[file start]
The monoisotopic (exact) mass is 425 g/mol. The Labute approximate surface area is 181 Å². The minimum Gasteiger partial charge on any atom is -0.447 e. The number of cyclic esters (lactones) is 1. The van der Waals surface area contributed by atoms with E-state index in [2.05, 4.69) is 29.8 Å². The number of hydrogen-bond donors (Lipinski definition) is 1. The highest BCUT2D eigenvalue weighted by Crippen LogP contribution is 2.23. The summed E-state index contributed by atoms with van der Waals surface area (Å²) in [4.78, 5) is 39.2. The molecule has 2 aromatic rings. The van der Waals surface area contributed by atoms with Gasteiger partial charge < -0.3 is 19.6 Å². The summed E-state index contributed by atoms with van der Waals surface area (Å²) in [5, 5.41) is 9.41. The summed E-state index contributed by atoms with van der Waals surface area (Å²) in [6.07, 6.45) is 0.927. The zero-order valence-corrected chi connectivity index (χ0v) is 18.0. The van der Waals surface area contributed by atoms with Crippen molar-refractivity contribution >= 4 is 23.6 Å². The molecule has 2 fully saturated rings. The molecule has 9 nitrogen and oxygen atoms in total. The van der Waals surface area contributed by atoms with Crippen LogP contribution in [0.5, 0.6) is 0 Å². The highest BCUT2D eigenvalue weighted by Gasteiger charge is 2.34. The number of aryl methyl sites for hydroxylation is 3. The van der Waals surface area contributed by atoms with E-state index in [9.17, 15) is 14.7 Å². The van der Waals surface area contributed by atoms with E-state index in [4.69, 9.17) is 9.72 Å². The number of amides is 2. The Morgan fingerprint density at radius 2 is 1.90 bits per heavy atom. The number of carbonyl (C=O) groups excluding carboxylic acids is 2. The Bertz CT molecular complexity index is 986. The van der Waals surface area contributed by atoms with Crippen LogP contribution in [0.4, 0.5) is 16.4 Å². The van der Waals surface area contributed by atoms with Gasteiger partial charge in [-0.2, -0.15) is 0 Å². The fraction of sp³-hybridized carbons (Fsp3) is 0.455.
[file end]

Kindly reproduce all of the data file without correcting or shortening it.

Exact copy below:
The monoisotopic (exact) mass is 425 g/mol. The Labute approximate surface area is 181 Å². The minimum Gasteiger partial charge on any atom is -0.447 e. The number of cyclic esters (lactones) is 1. The van der Waals surface area contributed by atoms with E-state index in [2.05, 4.69) is 29.8 Å². The number of hydrogen-bond donors (Lipinski definition) is 1. The highest BCUT2D eigenvalue weighted by Crippen LogP contribution is 2.23. The summed E-state index contributed by atoms with van der Waals surface area (Å²) in [4.78, 5) is 39.2. The molecule has 2 aromatic rings. The van der Waals surface area contributed by atoms with Gasteiger partial charge < -0.3 is 19.6 Å². The summed E-state index contributed by atoms with van der Waals surface area (Å²) in [5, 5.41) is 9.41. The summed E-state index contributed by atoms with van der Waals surface area (Å²) in [6.07, 6.45) is 0.927. The zero-order valence-corrected chi connectivity index (χ0v) is 18.0. The van der Waals surface area contributed by atoms with Crippen molar-refractivity contribution >= 4 is 23.6 Å². The molecule has 2 fully saturated rings. The molecule has 9 nitrogen and oxygen atoms in total. The van der Waals surface area contributed by atoms with Crippen LogP contribution in [0.5, 0.6) is 0 Å². The highest BCUT2D eigenvalue weighted by Gasteiger charge is 2.34. The number of aryl methyl sites for hydroxylation is 3. The van der Waals surface area contributed by atoms with E-state index in [9.17, 15) is 14.7 Å². The van der Waals surface area contributed by atoms with E-state index in [4.69, 9.17) is 9.72 Å². The number of amides is 2. The Morgan fingerprint density at radius 2 is 1.90 bits per heavy atom. The number of carbonyl (C=O) groups excluding carboxylic acids is 2. The Bertz CT molecular complexity index is 986. The van der Waals surface area contributed by atoms with Crippen LogP contribution in [0.4, 0.5) is 16.4 Å². The van der Waals surface area contributed by atoms with Gasteiger partial charge in [-0.2, -0.15) is 0 Å². The fraction of sp³-hybridized carbons (Fsp3) is 0.455.